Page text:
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Overview

Malignant melanoma is a type of skin cancer which begins in cells called as melanocytes (these cells give pigment to the skin). It is more commonly seen in the white population and is related to the skin damage caused by ultraviolet rays of sun.

Warning signs

  • Change in size, shape, colour of any pre-existing mole
  • Bleeding or ulceration of any pre-existing mole
  • Any new spots/moles – brown, black or red
  • New pigmentation at the base of the nails

Risk factors

  • Previous sun exposure (UV light)
  • Family history of melanoma
  • Family history of multiple nevus syndrome
  • Race—common in white population

Progression

  • Stage I: Melanoma is confined to skin
  • Stage II: Melanoma has grown thicker but is confined to skin
  • Stage III: Melanoma has spread in lymph nodes near the primary tumour
  • Stage IV: Melanoma has spread to distant areas like the draining lymph nodes, visceral organs like lungs, liver, bone etc.

Diagnosis

Early melanomas can be differentiated from the benign nevus by the popular mnemonic ABCDE

  • Asymmetrical lesion
  • Border is usually irregular
  • Colour is variable
  • Diameter is >6mm
  • Enlarging lesion

Diagnosis

  • Medical history and physical examination
  • Excisional biopsy or Incisional biopsy
  • Sentinel lymph node biopsy (for evaluation of draining lymph nodes, required for lesions >1mm deep) and Cross sectional imaging

Treatment in a nutshell

Wide local excision of the primary tumour is curable in early stage melanomas.

Biopsy of sentinel lymph nodes is a widely used procedure for skin melanoma. It is commonly performed for lesions >1mm thick. If a lymph node comes positive for disease, a radical lymph node dissection will often be required.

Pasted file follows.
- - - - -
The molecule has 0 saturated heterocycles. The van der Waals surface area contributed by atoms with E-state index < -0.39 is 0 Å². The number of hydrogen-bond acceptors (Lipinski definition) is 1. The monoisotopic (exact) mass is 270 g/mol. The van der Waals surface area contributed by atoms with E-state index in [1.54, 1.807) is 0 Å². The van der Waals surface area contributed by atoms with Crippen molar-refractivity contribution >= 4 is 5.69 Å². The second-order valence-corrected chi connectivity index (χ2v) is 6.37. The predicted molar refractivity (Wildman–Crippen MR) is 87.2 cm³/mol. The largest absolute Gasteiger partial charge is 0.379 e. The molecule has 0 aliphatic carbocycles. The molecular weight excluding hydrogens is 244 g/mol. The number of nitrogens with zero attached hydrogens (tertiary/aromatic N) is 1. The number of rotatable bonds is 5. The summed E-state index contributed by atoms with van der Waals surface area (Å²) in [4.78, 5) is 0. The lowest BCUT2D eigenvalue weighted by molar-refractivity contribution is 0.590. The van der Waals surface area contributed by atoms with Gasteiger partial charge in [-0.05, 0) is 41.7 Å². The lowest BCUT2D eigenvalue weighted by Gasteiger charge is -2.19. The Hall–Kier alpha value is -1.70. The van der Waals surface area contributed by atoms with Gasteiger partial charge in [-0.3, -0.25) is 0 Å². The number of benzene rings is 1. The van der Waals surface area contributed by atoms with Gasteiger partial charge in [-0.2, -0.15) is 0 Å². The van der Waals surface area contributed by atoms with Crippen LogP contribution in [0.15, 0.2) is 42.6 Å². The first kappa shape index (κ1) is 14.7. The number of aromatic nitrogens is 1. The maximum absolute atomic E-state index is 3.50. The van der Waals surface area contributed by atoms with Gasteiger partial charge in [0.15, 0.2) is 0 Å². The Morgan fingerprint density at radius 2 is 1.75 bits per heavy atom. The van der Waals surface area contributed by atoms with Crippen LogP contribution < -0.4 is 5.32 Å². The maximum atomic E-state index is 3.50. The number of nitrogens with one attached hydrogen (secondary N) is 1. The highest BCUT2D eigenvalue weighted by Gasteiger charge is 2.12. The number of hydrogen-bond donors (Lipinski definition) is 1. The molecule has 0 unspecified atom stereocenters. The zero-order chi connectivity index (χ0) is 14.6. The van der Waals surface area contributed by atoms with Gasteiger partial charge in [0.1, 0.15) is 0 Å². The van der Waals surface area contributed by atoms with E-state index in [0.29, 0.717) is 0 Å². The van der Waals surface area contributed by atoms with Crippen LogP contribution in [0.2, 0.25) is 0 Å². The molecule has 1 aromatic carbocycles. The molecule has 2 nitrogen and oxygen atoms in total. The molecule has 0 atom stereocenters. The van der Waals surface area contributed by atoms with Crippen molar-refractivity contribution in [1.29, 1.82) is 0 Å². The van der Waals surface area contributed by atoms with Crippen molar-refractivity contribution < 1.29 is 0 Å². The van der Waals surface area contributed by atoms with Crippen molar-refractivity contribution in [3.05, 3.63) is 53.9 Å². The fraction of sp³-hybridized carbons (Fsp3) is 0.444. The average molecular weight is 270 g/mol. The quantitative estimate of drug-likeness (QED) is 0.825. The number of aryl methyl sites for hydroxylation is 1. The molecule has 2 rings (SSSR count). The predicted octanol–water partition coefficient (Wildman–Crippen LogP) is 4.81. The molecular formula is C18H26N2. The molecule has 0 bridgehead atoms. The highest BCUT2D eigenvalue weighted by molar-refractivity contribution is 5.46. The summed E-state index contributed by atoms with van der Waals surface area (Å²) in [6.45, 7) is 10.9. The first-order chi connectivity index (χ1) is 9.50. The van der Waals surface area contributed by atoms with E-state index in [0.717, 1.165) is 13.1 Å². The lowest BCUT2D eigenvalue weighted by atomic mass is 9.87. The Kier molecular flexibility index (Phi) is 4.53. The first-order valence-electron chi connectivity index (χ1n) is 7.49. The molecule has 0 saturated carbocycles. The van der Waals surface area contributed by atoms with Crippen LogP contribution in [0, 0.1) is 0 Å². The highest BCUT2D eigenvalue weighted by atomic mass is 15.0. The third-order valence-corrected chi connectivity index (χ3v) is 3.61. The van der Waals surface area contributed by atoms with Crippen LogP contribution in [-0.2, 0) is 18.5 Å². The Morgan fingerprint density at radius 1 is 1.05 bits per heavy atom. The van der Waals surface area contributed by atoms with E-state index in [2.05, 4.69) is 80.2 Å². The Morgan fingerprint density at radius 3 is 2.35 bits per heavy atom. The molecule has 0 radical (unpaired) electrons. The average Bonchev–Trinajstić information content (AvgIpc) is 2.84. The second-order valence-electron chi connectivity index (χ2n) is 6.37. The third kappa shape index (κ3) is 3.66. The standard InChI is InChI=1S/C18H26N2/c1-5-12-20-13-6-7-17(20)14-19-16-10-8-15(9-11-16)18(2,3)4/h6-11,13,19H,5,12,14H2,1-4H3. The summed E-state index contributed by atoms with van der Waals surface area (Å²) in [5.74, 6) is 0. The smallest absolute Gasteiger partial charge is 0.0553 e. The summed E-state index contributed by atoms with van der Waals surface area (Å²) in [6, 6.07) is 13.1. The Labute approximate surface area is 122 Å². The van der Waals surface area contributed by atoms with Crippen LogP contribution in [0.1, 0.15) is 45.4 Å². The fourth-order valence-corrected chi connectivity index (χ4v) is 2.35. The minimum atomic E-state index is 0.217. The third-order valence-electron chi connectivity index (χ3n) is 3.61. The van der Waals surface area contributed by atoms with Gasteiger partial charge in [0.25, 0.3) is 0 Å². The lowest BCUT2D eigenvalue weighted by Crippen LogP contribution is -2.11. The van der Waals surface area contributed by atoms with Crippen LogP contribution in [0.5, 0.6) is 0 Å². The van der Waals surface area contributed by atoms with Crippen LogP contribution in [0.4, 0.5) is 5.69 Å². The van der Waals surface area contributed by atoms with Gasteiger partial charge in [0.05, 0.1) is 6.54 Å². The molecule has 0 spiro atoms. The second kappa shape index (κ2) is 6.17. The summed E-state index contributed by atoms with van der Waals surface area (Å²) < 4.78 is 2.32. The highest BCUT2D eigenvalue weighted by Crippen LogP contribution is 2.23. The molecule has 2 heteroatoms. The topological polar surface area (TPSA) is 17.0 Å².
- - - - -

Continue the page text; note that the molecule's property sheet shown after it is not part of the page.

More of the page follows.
For patients with metastatic disease, medical management and/or radiation therapy will also be required. Medical treatment can include targeted therapy, immunotherapy and combination chemotherapy.

Milestones

At Kokilaben hospital we offer standard of care treatment for patients with melanoma with molecular testing (BRAF analysis), standard surgical and medical care.

Reported Outcome

In patients with metastatic disease, survival depends upon the extent of distant metastasis, feasibility for resection and kind of treatment administered.

For patients with disease 1mm or less in thickness More than 90%
For patients with localized disease > 1mm thickness 50- 90%
For patients with distant metastasis Less than 10%

Top tips

Melanoma patients have a higher risk of having melanoma in future. You must take care in the sun. The area where the melanoma was should be completely protected from sun.

Protect your skin

  • Wear a brimmed hat to protect your face and neck
  • Wear sun glasses to protect your eyes
  • Use a high factor sun cream when you are in the sun
  • Wear close weave cotton clothing in the sun
  • Wear long sleeves and long trousers
  • Stay out of the sun altogether between 11am and 3pm
  • NEVER use a sun bed
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